I think we can look to history for some clues about what to expect. As a consequence of the conscription crises in the two world wars, the Liberals dominated federal Quebec politics with one exception from 1917 to 1984. The exception was the Diefenbaker landslide in 1958 when Quebec voted in the PCs so as not to be left out of the new government. Quebec moved strongly away from the Diefenbaker Conservatives in 1962, just as the quiet revolution was getting underway in Quebec. Diefenbaker had done nothing to strengthen the party there, but PC fortunes were also dropping sharply elsewhere in Canada. In Quebec, however, the breaking of the old Liberal ties did mean that rural, Catholic, conservative Quebec was open to other forces. Social Credit, led by Réal Caouette, the leader of its Quebec wing, won 26 seats in Quebec in 1962 (compared to the Liberal total of 35). That was to be its high point. The following year after losing 6 seats in the 1963 election, the Quebec wing split from national Social Credit to form the Quebec-based Ralliement Créditiste. As a party rooted in the social and political outlook of the old pre-quiet revolution Quebec, it was doomed in the long run, but managed to hang on to enough rural seats through the sixties and seventies to dent the Liberal monopoly, until Trudeau wiped them out in 1980.
In 1984 the Brian Mulroney Conservatives swept 58 Quebec seats, a number almost identical to the NDP this year. The Conservative victory was built in part on an alliance with Quebec nationalists such as Lucien Bouchard, who drafted a key Mulroney speech in the 1984 campaign. The speech pledged to right the alleged wrong done to Quebec by Pierre Trudeau when he succeeded in completing the 1981 constitutional deal without the support of the Levesque government. The speech was effectively the first step on the road to Meech. However, Mulroney's efforts to produce a constitutional deal would end badly for him. The unraveling of the Meech Lake Accord in the spring of 1990 led to the founding of the Bloc Québecois by Lucien Bouchard, after he quit the Mulroney cabinet and crossed the floor, and to the 1995 Quebec referendum five years later.
The Bloc was primarily a nationalist party to be sure, but it also reflected the secular, social democratic outlook that had become entrenched in Quebec political culture as a consequence of the quiet revolution and the René Levesque PQ government elected in 1976. The NDP has now inherited the social democratic mantle of the Bloc, so in one sense it actually represents a degree of continuity in Quebec politics. It appears to have been made possible by fatigue in Quebec with the nationalist project and the role of the BQ, the same sensibility that has made the PQ hesitant to commit to another referendum.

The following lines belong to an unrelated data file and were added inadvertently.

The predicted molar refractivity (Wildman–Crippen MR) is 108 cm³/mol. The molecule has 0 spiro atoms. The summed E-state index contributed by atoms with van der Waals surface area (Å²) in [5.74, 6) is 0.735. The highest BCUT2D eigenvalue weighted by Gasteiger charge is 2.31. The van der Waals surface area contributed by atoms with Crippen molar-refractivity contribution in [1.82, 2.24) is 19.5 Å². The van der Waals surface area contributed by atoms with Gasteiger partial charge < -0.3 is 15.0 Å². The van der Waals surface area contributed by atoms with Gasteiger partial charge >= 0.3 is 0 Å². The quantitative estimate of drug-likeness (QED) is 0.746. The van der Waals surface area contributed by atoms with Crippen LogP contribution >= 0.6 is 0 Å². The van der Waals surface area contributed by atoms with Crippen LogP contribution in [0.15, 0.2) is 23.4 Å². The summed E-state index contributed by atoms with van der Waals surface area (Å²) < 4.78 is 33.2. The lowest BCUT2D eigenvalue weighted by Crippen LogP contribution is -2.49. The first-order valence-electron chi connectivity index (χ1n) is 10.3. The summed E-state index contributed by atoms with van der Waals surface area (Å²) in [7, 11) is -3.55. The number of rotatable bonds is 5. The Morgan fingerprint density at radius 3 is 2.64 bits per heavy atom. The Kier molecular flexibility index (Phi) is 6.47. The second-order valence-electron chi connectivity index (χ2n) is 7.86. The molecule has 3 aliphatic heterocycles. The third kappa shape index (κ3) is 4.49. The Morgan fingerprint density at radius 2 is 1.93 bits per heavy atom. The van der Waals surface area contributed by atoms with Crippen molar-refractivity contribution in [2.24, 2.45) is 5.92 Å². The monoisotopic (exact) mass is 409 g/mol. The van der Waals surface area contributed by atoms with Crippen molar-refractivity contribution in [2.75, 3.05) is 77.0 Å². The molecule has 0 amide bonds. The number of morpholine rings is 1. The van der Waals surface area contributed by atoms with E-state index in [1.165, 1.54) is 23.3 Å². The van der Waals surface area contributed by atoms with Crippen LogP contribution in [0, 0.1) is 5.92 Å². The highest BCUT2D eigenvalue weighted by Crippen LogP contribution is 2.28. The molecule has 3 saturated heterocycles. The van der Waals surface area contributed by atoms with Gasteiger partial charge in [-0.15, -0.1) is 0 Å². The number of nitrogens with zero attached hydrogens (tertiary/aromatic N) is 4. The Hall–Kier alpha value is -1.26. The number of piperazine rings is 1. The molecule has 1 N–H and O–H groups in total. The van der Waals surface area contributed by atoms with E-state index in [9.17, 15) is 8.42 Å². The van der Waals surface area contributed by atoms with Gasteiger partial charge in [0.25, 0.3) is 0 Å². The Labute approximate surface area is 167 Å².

A key moment for Jack Layton was a highly successful appearance on the widely viewed Radio Canada television program Tout le Monde en Parle (loosely translated it means "everybody's talking about it"), identified by La Presse columnist Yves Boisvert as the point when the Quebec opinion started to move his way. This was followed by an effective performance in the Quebec leaders' debate, where Layton articulated views that would resonate with soft nationalists in Quebec.
Layton made another successful appearance this past Sunday. Pressed on how he would defend Quebec interests in the new Parliament by host Guy Lepage, he responded by saying he would introduce a bill to strengthen the role of French in federally regulated industries, winning immediate audience applause. Moments later, he restated his campaign promise to press for action to limit credit card interest rates - to just as much or greater applause.
On Tout le Monde en Parle program Layton was note perfect. As opposition leader he can sympathize with Quebec but everyone knows he cannot restart the constitutional debate. Moreover, the NDP won support across the linguistic divide, capturing seats on the island of Montreal with large anglophone and allophone populations. It has a new political alliance that calls for a different politics than that offered by the Bloc.